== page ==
LINGUIST List 6.547

Wed 12 Apr 1995

Qs: Transitive/intransitive verbs, Czenglish, English /r/

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  1. Carl Lyons, transitive and intransitive forms of verbs
  2. , Q: Czenglish vs. British
  3. , Q: English /r/

Message 1: transitive and intransitive forms of verbs

Date: Sat, 08 Apr 95 19:23:06 17transitive and intransitive forms of verbs
From: Carl Lyons <al64solo.pipex.com>
Subject: transitive and intransitive forms of verbs

Hi,
I have a particular interest in an area of study and wonder if you people could
help me locate something useful on them on the web? I'd be most grateful.

 - The transitive and intransitive forms of verbs (esp. use in different
 languages)

Thanks very much,

Cheers,

Carl.
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Message 2: Q: Czenglish vs. British

Date: Sat, 8 Apr 1995 23:52:04 -Q: Czenglish vs. British
From: <JPKIRCHNERaol.com>
Subject: Q: Czenglish vs. British

I am getting some frustrated queries from my former high school students in
the Czech Republic, who are quite confused about the English they are being
taught by their non-native teachers since I left. Many of the expressions
they are questioning are commonly taught there nationwide, and some are
obvious calques from Czech. Others, however, seem to be archaicisms or just
simply mistakes that have been fossilized in textbooks for decades during
which teachers were allowed only sparse contact with native speakers. My
native-speaking colleagues' and my word counts for nothing with their
teachers, because we are American and supposedly do not speak a language
mutually intelligible with English (I am not exaggerating.) and even Britons
who correct errors in Czech-written English textbooks are sometimes accused
of speaking a corrupted variety (corrupted by Americanisms, of course).

Because of all this I'd appreciate the judgments of some native British
speakers about the following matters.

Do you ever:

1. say "basic school" for elementary school?

2. say "secondary grammar school" instead of secondary school?

3. say "school servant" for caretaker or janitor?

4. pronounce "sweater" as [swi:tr] (i.e., rhyming with "sweeter")?

5. pronounce all the vowels in "vegetable"?

6. negate "used to" as "usedn't to"? (It's in a textbook.)

7. Do you fall in love *in* someone or *with* someone?

8. Can something happen *at* about 10.00, *after* about 10.00, *round* about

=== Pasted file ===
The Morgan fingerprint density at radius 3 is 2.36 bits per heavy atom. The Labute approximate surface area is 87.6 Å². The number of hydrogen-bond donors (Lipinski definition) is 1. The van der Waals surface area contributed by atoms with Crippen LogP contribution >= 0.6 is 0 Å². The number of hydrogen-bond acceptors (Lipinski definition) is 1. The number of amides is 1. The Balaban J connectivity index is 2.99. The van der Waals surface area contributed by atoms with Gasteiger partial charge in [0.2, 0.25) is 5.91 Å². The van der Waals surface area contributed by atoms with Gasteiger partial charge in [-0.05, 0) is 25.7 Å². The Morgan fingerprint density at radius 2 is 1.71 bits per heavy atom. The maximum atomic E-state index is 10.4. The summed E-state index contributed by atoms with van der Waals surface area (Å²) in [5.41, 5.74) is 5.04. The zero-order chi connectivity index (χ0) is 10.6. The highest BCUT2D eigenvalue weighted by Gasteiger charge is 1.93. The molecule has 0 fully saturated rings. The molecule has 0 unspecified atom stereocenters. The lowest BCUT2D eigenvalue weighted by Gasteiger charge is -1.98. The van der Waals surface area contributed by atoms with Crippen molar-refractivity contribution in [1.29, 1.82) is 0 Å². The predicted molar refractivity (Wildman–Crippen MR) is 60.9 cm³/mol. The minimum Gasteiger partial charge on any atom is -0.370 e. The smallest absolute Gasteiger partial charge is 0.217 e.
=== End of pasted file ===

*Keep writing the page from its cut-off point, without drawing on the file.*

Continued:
10.00, etc., or is "by" the only preposition permissible before the word
"about" in a time expression?

9. In questions, do you normally invert main verb "have", as in "Have you a
dog?" If so, do you usually say, "I haven't a dog."? If so, with the idiom
"have to" (="must") do you invert and negate similarly? (E.g., "You hadn't
to do it!" rather than, "You didn't have to do it!") (One American colleague
who taught "do you have...?", and "have you got...?" in an elementary school
was soundly reprimanded by a Czech colleague for teaching "unacceptable
Americanisms".)

10. Do you consider the pronunciations "ate" [ejt] and "can't" [kaent] (/ae/
= low front vowel) to be "incorrect" or stigmatized?

I think I know the answers to most of these questions, and it would help if
the teachers in question would (or in some cases could) read the teacher's
notes in their Cambridge books or use a dictionary, but I thought I'd seek
the insight of living Britons anyway. Y'all knows what with the style o'
yakkin' we does on our side uh th' ocean, ye jest cain't dad blasted blame
them teachers fer bein' a might suspishus! The kids will be grateful for
your judgments. They claim to be going through hell.

James Kirchner
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Message 3: Q: English /r/

Date: Sat, 8 Apr 1995 23:52:36 -Q: English /r/
From: <JPKIRCHNERaol.com>
Subject: Q: English /r/

The typical account of English intrusive /r/ says that it occurs in
non-rhotic dialects, but while I haven't studied the matter much, my ears
tell me that English dialects span a continuum, in which there are non-rhotic
dialects almost without r-linking, while there are rhotic dialects that do
have r-linking in words like "drawing" [droring]. Since I don't live near
either type of dialect, I can't identify which ones do what. If my ears
aren't fooling me, can anyone name a couple r-linking rhotic dialects, and
non-r-linking non-rhotic dialects for me? Is there any documentation of
them?

James Kirchner
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